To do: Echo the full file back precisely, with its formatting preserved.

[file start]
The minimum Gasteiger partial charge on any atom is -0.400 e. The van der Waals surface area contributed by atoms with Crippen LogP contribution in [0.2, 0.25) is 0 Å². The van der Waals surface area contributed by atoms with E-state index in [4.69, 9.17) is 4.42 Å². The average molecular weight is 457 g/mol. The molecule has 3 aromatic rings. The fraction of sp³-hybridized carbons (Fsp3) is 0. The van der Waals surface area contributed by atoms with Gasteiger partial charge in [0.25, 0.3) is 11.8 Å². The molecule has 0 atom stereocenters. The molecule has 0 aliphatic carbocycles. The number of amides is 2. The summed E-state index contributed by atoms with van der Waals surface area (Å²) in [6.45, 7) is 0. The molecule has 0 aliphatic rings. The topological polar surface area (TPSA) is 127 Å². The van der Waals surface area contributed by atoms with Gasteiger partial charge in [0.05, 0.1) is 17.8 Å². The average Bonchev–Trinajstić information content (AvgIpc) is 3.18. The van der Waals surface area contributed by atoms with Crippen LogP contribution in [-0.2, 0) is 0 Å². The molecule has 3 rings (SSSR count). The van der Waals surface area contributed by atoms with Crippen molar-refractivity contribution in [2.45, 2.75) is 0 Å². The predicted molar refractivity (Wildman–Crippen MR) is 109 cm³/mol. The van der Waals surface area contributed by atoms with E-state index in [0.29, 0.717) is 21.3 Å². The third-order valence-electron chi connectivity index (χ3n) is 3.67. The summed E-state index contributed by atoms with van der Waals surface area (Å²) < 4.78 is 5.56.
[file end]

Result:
The minimum Gasteiger partial charge on any atom is -0.400 e. The van der Waals surface area contributed by atoms with Crippen LogP contribution in [0.2, 0.25) is 0 Å². The van der Waals surface area contributed by atoms with E-state index in [4.69, 9.17) is 4.42 Å². The average molecular weight is 457 g/mol. The molecule has 3 aromatic rings. The fraction of sp³-hybridized carbons (Fsp3) is 0. The van der Waals surface area contributed by atoms with Gasteiger partial charge in [0.25, 0.3) is 11.8 Å². The molecule has 0 atom stereocenters. The molecule has 0 aliphatic carbocycles. The number of amides is 2. The summed E-state index contributed by atoms with van der Waals surface area (Å²) in [6.45, 7) is 0. The molecule has 0 aliphatic rings. The topological polar surface area (TPSA) is 127 Å². The van der Waals surface area contributed by atoms with Gasteiger partial charge in [0.05, 0.1) is 17.8 Å². The average Bonchev–Trinajstić information content (AvgIpc) is 3.18. The van der Waals surface area contributed by atoms with Crippen LogP contribution in [-0.2, 0) is 0 Å². The molecule has 3 rings (SSSR count). The van der Waals surface area contributed by atoms with Crippen molar-refractivity contribution in [2.45, 2.75) is 0 Å². The predicted molar refractivity (Wildman–Crippen MR) is 109 cm³/mol. The van der Waals surface area contributed by atoms with E-state index in [0.29, 0.717) is 21.3 Å². The third-order valence-electron chi connectivity index (χ3n) is 3.67. The summed E-state index contributed by atoms with van der Waals surface area (Å²) < 4.78 is 5.56.